I am a PhD-qualified Cell Biologist who works with new innovation in the biotechnology industry. As a science writer, I am excited by breakthroughs and trends in the fields of regenerative medicine, cell therapies and nanotechnologies. I am also involved in various science communication and public engagement initiatives to promote STEM in the community.
Immunotherapies have been heralded as a revolutionary paradigm shift in how cancer is treated, thanks to the exceptional cancer-killing properties of checkpoint inhibitors and chimeric antigen receptor (CAR) T cells. Today, approved therapies Yescarta™ and Kymriah™, which use rewired T cells, have offered newfound hope for some patients with leukemia and lymphoma.
Innovations in mRNA technology can help fulfill the huge promise of bispecific antibodies as cancer therapies, rising above manufacturing challenges. The cancer immunotherapy revolution has been fed by Nobel Prize-winning research, evolving clinical practices, and new production platforms (1). The result has been the creation of safe, highly-targeted and successful antibody-based drugs.
For most drugs, the path from the Petri dish to pharmacy shelves is paved with uncertainty. It's a decade-long journey, with billions in investment dollars at stake, seemingly countless administrative hoops to jump through, and the risk of complete failure lurking at every bend.
It's hard to ignore the fanfare. CRISPR and other genome-editing technologies are set to redefine the way we treat a vast array of illnesses, from cancer to inherited genetic conditions. Hailed as the biggest biotech discovery of the century, CRISPR is enabling an exciting prospect: the ability to cure disease by directly and permanently modifying the human genome.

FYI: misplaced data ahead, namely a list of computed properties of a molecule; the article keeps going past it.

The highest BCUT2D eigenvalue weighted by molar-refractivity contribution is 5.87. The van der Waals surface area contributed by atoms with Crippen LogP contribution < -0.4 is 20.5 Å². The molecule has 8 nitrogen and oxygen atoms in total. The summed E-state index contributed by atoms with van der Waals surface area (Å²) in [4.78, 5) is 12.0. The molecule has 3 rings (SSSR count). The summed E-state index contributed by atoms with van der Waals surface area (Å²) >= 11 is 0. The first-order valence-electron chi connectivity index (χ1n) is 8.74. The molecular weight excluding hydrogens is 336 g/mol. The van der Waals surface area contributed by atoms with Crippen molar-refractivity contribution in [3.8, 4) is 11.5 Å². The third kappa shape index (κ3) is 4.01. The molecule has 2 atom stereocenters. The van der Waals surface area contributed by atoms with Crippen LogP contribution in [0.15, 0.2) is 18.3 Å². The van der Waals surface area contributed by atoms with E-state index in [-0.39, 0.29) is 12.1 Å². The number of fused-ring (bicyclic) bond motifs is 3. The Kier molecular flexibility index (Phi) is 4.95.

Creamy white spheres, roughly the size of peas, immersed in a swirling pink solution. To the untrained eye, cerebral organoids are deceptively unimpressive. However, the immense potential they hold for unlocking the secrets of the human brain is, indeed, nothing to be balked at.
In a dark corner of the nucleus, a mutation lurks, up to no good. It stealthily swaps a DNA base - an A to a T - gleefully awaiting the catastrophic consequences on the encoded protein. A brave CRISPR molecule enters the nucleus and armed with its razor sharp enzyme, Cas9, is determined to rid this genome of unwanted errors.
As more cell-based therapies transition towards the market, hurdles surrounding safety, efficacy, and manufacturing are becoming increasingly apparent. The advancement of gene delivery technologies is fundamental to driving more clinical prospects of cell therapies.
Authorities are caught between dealing with the competing urgencies of abating the COVID-19 health crisis and the looming threat of an economic recession. With an approved drug, or better still, a COVID-19 vaccine still a way off, other solutions are being considered to accelerate communities' return to normalcy.
It's going to take a lot more than a vaccine to ease the COVID-19 crisis. Disease-fighting drugs, testing kits and eliminating bureaucratic stumbling blocks will get us out of the woods. The international scientific and medical communities are scrambling to quell the COVID-19 emergency, searching desperately for vaccines and antiviral treatments.